This network of associations – based on community, economic and scientific interests – would exist without the bureaucrats, politicians and capitalists and would be the basis for a response to such a crisis in a free society. Nor would we have a society in which education is skewed to enrich some and marginalise the many and so we would have an educated and well-informed population who have a better grasp of science (so everyone would combine “Brain Work and Manual Work”). So a free society would have a better educated and more informed population would help ensure the science is understood and followed – calls for a lock-down would be more easily agreed and believed.

In short, an anarchy would have a social organisation which would not have the shackles of authority placed upon it – whether that authority is economic (capital) or political (state). While the State is one form of social organisation, it is not the only kind and as can be seen from the response to this crisis its hierarchical and centralised nature can stop the information and initiative needed to respond quickly to issues. Indeed, the notion that state-socialism with its centralised planning could handle a crisis like this is an optimistic claim – given that the virus was unexpected, the planning machinery (bureaucracy) would have to adjust to it and rip-up all its decisions and continually start again (assuming its personnel are not affected by the virus along with those commanded to implement the changes). Only a federal system rooted in autonomy and initiative from below would be able to change the complexities of this challenge – or, indeed, a complex modern society in normal times.

Does this discussion of crisis management in an anarchist society seem a bit vague? Of course it is, as who am I to lay down how a free society would operate? All anarchists today can do is sketch the outlines and apply our principles in the organisations and struggles we take part in. We are all shaped by the hierarchies we are born into and it is only by fighting against them are we able to free ourselves from them both physically and mentally. Only the struggle for freedom will make people able to be live freely. Faced with a crisis like this, I am sure that a free people and their associations and federations will manage – and do so far better than waiting for a few politicians or bosses to act for them.

We should, though, be raising demands – for we can be sure any governmental action will be to primarily put money into the hands of capitalists, corporations and companies. Obvious ones which raise (libertarian) communist ideas are:

  • Free healthcare responses – free testing, treatment, etc. if not already the case (as in the UK). As for America, remember that if there is money for war (Space Force!) then there is money for health.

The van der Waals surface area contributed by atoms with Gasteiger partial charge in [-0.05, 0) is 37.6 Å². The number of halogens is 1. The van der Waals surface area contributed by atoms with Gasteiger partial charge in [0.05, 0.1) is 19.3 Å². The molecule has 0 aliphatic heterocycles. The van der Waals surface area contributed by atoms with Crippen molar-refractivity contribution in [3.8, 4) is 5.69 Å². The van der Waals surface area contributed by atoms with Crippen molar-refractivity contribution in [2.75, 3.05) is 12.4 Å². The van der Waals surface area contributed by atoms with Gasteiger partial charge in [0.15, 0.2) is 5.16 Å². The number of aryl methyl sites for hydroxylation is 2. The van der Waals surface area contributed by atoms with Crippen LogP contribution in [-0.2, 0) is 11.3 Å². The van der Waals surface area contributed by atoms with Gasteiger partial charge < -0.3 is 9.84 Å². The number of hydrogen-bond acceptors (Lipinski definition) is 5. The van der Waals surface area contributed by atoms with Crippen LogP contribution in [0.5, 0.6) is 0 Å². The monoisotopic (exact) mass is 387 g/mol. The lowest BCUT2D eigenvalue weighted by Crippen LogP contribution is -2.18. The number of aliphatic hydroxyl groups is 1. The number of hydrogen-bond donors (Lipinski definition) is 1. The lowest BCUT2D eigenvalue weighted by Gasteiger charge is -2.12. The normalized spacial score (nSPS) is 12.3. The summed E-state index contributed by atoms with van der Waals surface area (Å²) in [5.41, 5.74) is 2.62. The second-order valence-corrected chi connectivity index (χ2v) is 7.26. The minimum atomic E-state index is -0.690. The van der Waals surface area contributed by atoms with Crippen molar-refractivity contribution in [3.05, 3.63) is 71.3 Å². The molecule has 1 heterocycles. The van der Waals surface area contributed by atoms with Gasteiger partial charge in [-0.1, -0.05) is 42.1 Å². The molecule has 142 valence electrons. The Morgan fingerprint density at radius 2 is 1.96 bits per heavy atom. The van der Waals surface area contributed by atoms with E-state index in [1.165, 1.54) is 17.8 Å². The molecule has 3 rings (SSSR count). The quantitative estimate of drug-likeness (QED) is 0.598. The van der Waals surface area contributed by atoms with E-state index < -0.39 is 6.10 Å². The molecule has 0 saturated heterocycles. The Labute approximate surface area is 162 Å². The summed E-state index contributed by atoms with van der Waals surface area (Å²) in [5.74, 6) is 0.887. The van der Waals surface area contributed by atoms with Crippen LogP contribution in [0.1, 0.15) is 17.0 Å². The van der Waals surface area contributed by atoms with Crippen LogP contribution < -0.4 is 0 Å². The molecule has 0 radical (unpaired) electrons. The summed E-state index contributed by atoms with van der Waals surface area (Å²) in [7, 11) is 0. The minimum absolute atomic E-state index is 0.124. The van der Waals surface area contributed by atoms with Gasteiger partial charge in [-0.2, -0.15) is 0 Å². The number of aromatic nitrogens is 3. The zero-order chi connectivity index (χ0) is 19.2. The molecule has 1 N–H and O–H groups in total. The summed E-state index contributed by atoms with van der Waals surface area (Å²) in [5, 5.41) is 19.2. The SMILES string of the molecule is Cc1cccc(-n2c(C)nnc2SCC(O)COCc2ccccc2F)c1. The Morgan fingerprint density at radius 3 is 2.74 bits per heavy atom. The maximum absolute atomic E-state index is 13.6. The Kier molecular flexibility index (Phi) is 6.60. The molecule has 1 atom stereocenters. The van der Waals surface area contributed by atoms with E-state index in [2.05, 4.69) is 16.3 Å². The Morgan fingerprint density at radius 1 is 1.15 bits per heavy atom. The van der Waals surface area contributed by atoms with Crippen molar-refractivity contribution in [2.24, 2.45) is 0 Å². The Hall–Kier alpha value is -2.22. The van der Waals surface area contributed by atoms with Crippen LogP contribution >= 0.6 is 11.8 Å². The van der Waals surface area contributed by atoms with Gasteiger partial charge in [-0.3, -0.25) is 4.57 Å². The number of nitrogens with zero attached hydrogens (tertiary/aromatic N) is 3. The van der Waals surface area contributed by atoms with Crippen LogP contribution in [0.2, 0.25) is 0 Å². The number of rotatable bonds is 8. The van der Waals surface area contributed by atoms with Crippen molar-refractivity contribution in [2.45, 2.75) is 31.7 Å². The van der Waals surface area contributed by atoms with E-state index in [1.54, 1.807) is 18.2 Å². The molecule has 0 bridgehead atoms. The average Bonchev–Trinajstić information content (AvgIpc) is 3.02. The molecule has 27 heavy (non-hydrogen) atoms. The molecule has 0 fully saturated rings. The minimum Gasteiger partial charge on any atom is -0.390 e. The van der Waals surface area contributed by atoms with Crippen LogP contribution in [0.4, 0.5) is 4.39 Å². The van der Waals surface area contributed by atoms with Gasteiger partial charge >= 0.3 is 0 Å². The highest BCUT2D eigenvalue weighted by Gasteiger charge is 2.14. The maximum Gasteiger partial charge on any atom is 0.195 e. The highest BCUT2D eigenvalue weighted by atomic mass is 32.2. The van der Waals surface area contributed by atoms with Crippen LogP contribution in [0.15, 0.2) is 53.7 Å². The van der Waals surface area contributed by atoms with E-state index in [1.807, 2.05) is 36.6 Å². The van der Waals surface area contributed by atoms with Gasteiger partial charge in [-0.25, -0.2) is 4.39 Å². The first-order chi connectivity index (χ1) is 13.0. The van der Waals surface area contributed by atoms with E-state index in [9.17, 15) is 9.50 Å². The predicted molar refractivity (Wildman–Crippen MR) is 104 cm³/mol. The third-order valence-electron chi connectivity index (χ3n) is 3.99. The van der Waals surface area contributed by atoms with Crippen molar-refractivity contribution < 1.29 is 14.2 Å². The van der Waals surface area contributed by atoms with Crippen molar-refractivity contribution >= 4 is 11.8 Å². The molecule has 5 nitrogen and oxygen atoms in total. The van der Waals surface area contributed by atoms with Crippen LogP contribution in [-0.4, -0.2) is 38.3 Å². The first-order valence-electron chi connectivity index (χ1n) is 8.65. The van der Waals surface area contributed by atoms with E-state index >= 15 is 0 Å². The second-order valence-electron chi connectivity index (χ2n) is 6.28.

• Guaranteed income for those called upon to self-isolate or are ill – decent sick pay for all (Denmark seems to be going down this path).
  • Suspend all rent, mortgages, loans, etc. payments – we should not have to worry about that at any time but now more than ever.
  • Involve workers and unions in the response – politicians and bosses can do us all a favour and self-isolate now.
  • Any firms which are bailed out by public money should be owned by the public and turned into co-operatives – or, better, the workers should just seize them and run them if they are needed by the community.
  • Squatting should be decriminalised – how can you self-isolate at home if you don’t have one? So homeless people should squat empty buildings – or hotels.

I am sure there are more – people on the ground will see needs and opportunities better than I or anyone else can (and definitely more than any one at the top of a distant hierarchy with no links to or interest in the masses they claim to represent). We must also be aware that, as in any crisis, the ruling class will seek to utilise it for their own ends – bailouts for the few and not the many, augmenting State powers due to the emergency and not revoking them afterwards, etc. Indeed, the system has still not recovered from the financial crisis of 2008 and the austerity opportunistically imposed by the right in its wake which stalled the recovery. As someone writing in the Guardian notes:

“Just over 10 years ago, the banking crisis was resolved with vast amounts of public cash. The public was repaid for its support by seeing its social contract with the state and with employers ripped up. We got lower pay, fewer rights and the slashing of our public realm. That cannot happen again. This crisis has revealed the flaws in our political-economic system: insecure work, a cruel welfare system, businesses that expect the public to keep them afloat while doing little for the public good (look in the mirror, Richard Branson), and a government that will only drop its laissez-faire laconicism when confronted with the prospect of hundreds of thousands of deaths.”

We cannot let the powers that be do the same this time. Given the balance of forces, we may not be able to make much of an impact but we need to try where possible. It will undoubtedly help that the Tories have found the “magic money tree” (well, it was their jobs on the line rather than our living standards so no surprise there).

With mutual aid we can get over this – and listen to those with medical expertise rather than politicians or the media (i.e., those with authority on this subject rather than in authority).

Until I blog again, be seeing you…

Anarcho, March 18, 2020.